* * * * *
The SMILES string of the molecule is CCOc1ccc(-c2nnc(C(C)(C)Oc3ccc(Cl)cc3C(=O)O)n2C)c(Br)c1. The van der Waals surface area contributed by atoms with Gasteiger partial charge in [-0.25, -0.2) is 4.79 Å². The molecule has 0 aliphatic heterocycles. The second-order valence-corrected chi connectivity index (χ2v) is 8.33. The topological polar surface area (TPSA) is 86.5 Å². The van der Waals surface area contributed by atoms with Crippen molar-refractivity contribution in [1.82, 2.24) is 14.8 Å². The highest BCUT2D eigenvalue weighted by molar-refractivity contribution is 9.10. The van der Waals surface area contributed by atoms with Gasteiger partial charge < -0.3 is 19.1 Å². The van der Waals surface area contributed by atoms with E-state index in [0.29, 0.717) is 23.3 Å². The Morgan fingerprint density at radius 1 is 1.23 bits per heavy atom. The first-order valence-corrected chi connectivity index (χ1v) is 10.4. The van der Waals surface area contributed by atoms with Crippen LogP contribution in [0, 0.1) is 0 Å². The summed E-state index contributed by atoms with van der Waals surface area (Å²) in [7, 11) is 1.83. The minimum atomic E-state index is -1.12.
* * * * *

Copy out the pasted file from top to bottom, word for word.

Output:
The SMILES string of the molecule is CCOc1ccc(-c2nnc(C(C)(C)Oc3ccc(Cl)cc3C(=O)O)n2C)c(Br)c1. The van der Waals surface area contributed by atoms with Gasteiger partial charge in [-0.25, -0.2) is 4.79 Å². The molecule has 0 aliphatic heterocycles. The second-order valence-corrected chi connectivity index (χ2v) is 8.33. The topological polar surface area (TPSA) is 86.5 Å². The van der Waals surface area contributed by atoms with Crippen molar-refractivity contribution in [1.82, 2.24) is 14.8 Å². The highest BCUT2D eigenvalue weighted by molar-refractivity contribution is 9.10. The van der Waals surface area contributed by atoms with Gasteiger partial charge < -0.3 is 19.1 Å². The van der Waals surface area contributed by atoms with E-state index in [0.29, 0.717) is 23.3 Å². The Morgan fingerprint density at radius 1 is 1.23 bits per heavy atom. The first-order valence-corrected chi connectivity index (χ1v) is 10.4. The van der Waals surface area contributed by atoms with Crippen LogP contribution in [0, 0.1) is 0 Å². The summed E-state index contributed by atoms with van der Waals surface area (Å²) in [7, 11) is 1.83. The minimum atomic E-state index is -1.12.